Korean Monitor TV Equivalent?

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Korean Monitor TV Equivalent?

Postposted on Thu Mar 07, 2013 6:39 am

I want something in the 47" range that has great image quality, nearly zero input lag and is just dumb as rocks in every other aspect. I couldn't care less about 3D, "smart" features, thinness, aesthetics, inputs beyond one or two HDMI ports, etc... I just want what I got from my 27" Korean monitor, a great picture, no lag and a fair price. Is there such a beast?
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Re: Korean Monitor TV Equivalent?

Postposted on Thu Mar 14, 2013 4:07 pm

drfish wrote:I want something in the 47" range that has great image quality, nearly zero input lag and is just dumb as rocks in every other aspect. I couldn't care less about 3D, "smart" features, thinness, aesthetics, inputs beyond one or two HDMI ports, etc... I just want what I got from my 27" Korean monitor, a great picture, no lag and a fair price. Is there such a beast?
Why do you want such a big screen? Low DPI, hot, heavy, and troublesome to move around ... (●__●)

I hate big screens. I don't understand why anyone likes them.
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Re: Korean Monitor TV Equivalent?

Postposted on Thu Mar 14, 2013 4:42 pm

They are great for watching on a couch from 8-10 ft away... :) Besides, as I ranted about in another thread, you can't get any broadcast or network channels beyond 1080i anyway, so anything more than 1080p doesn't matter...
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Re: Korean Monitor TV Equivalent?

Postposted on Thu Mar 14, 2013 4:50 pm

auxy wrote:I hate big screens. I don't understand why anyone likes them.

He's looking for a TV, not a computer monitor.
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Re: Korean Monitor TV Equivalent?

Postposted on Thu Mar 14, 2013 4:55 pm

morphine wrote:
auxy wrote:I hate big screens. I don't understand why anyone likes them.

He's looking for a TV, not a computer monitor.
I know. Did you think I thought he wanted a monitor for some reason? \( ̄□ ̄)\
druidcent wrote:They are great for watching on a couch from 8-10 ft away... :)
I guess. Outside the realm of my experience, I guess. I'd never want to sit that far from a display, yech. (⊙﹏⊙✿)

My experiences with TVs have been exclusively terrible. Awful scaling, horrible presentation delay, wretched viewing angles and bad colors, not to mention the inevitable inclusion of pointless features like MP3 playback even on cheap TVs these days. That said, I've never played with a NICE TV; I understand some do come with IPS or VA screens now. Still... (◕︿◕✿)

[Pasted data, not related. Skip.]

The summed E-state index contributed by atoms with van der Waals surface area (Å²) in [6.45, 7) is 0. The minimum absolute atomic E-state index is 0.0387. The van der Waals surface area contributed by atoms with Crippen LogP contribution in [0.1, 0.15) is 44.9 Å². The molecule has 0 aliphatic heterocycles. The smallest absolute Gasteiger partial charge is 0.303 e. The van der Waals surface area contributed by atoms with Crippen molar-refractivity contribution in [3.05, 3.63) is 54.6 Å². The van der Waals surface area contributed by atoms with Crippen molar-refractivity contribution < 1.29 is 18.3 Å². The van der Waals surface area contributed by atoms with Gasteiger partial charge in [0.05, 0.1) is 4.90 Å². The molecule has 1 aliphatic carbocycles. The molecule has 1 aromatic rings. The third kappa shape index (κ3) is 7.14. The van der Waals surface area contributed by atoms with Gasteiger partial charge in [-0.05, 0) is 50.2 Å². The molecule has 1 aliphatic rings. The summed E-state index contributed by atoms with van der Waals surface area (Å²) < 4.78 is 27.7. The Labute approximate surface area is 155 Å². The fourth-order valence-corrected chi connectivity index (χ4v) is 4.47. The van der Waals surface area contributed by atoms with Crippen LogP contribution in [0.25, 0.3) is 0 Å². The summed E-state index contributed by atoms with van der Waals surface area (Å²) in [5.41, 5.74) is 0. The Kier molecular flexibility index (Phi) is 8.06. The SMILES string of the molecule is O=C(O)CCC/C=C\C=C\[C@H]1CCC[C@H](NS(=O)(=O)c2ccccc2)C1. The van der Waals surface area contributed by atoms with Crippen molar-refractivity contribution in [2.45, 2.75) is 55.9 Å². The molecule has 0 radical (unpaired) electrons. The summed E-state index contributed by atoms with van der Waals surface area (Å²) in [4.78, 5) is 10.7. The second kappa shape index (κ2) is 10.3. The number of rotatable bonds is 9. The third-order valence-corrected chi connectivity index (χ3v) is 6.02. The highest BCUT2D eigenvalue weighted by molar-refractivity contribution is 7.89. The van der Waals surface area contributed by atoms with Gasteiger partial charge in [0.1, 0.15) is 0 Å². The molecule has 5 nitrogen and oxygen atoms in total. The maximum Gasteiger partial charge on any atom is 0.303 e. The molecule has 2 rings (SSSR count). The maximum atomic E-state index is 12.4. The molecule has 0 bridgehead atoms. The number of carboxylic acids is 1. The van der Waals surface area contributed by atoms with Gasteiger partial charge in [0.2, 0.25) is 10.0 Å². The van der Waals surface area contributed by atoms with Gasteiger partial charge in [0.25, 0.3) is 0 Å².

But I'm not really being helpful to the thread, so I'll shut up now. (゚ー゚;)
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Re: Korean Monitor TV Equivalent?

Postposted on Thu Mar 14, 2013 5:01 pm

Actually auxy, if you look at it, what he wants is something that excels at the precise issues you mentioned. He wants a TV with a really good panel that doesn't have crappy/unnecessary features. Sounds like something you'd like too.
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Re: Korean Monitor TV Equivalent?

Postposted on Thu Mar 14, 2013 5:05 pm

morphine wrote:Actually auxy, if you look at it, what he wants is something that excels at the precise issues you mentioned. He wants a TV with a really good panel that doesn't have crappy/unnecessary features. Sounds like something you'd like too.
Yah, absolutely! But ... I'd just buy a Koreamonitor. (⊙ヮ⊙)

Actually, even those are too big for me really... my girlfriend has one, and sitting in front of it, I feel like I'm looking out a window into space. (*゚ー゚)ゞ My 24" VG248QE is the biggest I'd reasonably want to go (and the color quality on the panel in that thing is giving me fits; quite good for a TN in 60Hz mode, but it gets progressively worse as you increase the refresh -- at 144Hz the banding is so bad I can't even stand to look at it. 100Hz mode is tolerable tho.)
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Re: Korean Monitor TV Equivalent?